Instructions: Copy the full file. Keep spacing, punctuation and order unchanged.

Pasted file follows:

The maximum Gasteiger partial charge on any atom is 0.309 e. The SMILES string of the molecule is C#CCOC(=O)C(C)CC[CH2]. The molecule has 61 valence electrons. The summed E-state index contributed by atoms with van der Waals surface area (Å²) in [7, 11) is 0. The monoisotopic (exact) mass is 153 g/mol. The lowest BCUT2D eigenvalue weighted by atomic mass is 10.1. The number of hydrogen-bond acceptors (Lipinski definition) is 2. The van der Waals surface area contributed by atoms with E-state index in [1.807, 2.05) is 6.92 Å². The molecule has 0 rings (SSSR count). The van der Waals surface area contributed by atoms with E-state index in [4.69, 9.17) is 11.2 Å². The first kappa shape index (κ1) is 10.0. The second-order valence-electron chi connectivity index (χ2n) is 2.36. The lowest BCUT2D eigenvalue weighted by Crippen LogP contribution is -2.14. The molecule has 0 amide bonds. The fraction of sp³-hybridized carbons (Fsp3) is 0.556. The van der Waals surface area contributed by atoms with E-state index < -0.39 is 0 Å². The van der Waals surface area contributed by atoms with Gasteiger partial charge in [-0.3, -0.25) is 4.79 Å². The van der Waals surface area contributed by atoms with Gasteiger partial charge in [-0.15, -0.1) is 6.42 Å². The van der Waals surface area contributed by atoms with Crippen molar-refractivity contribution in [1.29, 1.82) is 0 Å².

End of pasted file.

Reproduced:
The maximum Gasteiger partial charge on any atom is 0.309 e. The SMILES string of the molecule is C#CCOC(=O)C(C)CC[CH2]. The molecule has 61 valence electrons. The summed E-state index contributed by atoms with van der Waals surface area (Å²) in [7, 11) is 0. The monoisotopic (exact) mass is 153 g/mol. The lowest BCUT2D eigenvalue weighted by atomic mass is 10.1. The number of hydrogen-bond acceptors (Lipinski definition) is 2. The van der Waals surface area contributed by atoms with E-state index in [1.807, 2.05) is 6.92 Å². The molecule has 0 rings (SSSR count). The van der Waals surface area contributed by atoms with E-state index in [4.69, 9.17) is 11.2 Å². The first kappa shape index (κ1) is 10.0. The second-order valence-electron chi connectivity index (χ2n) is 2.36. The lowest BCUT2D eigenvalue weighted by Crippen LogP contribution is -2.14. The molecule has 0 amide bonds. The fraction of sp³-hybridized carbons (Fsp3) is 0.556. The van der Waals surface area contributed by atoms with E-state index < -0.39 is 0 Å². The van der Waals surface area contributed by atoms with Gasteiger partial charge in [-0.3, -0.25) is 4.79 Å². The van der Waals surface area contributed by atoms with Gasteiger partial charge in [-0.15, -0.1) is 6.42 Å². The van der Waals surface area contributed by atoms with Crippen molar-refractivity contribution in [1.29, 1.82) is 0 Å².